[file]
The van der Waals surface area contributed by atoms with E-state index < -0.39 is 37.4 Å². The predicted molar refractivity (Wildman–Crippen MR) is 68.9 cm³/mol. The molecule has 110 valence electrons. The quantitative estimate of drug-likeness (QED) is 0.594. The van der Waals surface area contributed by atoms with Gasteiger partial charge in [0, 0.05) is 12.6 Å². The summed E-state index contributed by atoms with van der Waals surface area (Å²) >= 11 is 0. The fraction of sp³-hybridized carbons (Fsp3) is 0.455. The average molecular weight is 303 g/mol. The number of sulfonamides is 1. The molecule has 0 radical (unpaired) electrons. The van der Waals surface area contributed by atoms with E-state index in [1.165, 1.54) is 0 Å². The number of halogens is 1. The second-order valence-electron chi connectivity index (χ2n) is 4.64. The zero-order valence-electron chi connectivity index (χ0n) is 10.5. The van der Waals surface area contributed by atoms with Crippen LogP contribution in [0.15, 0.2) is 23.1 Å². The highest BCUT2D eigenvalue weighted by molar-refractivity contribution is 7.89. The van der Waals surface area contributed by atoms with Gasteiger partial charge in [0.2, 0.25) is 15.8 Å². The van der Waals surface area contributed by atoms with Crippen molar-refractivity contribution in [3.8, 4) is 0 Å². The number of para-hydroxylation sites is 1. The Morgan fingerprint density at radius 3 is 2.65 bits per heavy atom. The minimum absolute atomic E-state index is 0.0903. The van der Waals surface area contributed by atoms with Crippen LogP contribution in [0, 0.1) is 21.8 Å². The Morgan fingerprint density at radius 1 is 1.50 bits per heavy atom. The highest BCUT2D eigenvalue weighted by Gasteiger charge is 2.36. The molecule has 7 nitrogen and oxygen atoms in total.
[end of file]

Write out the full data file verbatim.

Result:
The van der Waals surface area contributed by atoms with E-state index < -0.39 is 37.4 Å². The predicted molar refractivity (Wildman–Crippen MR) is 68.9 cm³/mol. The molecule has 110 valence electrons. The quantitative estimate of drug-likeness (QED) is 0.594. The van der Waals surface area contributed by atoms with Gasteiger partial charge in [0, 0.05) is 12.6 Å². The summed E-state index contributed by atoms with van der Waals surface area (Å²) >= 11 is 0. The fraction of sp³-hybridized carbons (Fsp3) is 0.455. The average molecular weight is 303 g/mol. The number of sulfonamides is 1. The molecule has 0 radical (unpaired) electrons. The van der Waals surface area contributed by atoms with E-state index in [1.165, 1.54) is 0 Å². The number of halogens is 1. The second-order valence-electron chi connectivity index (χ2n) is 4.64. The zero-order valence-electron chi connectivity index (χ0n) is 10.5. The van der Waals surface area contributed by atoms with Crippen LogP contribution in [0.15, 0.2) is 23.1 Å². The highest BCUT2D eigenvalue weighted by molar-refractivity contribution is 7.89. The van der Waals surface area contributed by atoms with Gasteiger partial charge in [0.2, 0.25) is 15.8 Å². The van der Waals surface area contributed by atoms with Crippen molar-refractivity contribution in [3.8, 4) is 0 Å². The number of para-hydroxylation sites is 1. The Morgan fingerprint density at radius 3 is 2.65 bits per heavy atom. The minimum absolute atomic E-state index is 0.0903. The van der Waals surface area contributed by atoms with Crippen LogP contribution in [0, 0.1) is 21.8 Å². The Morgan fingerprint density at radius 1 is 1.50 bits per heavy atom. The highest BCUT2D eigenvalue weighted by Gasteiger charge is 2.36. The molecule has 7 nitrogen and oxygen atoms in total.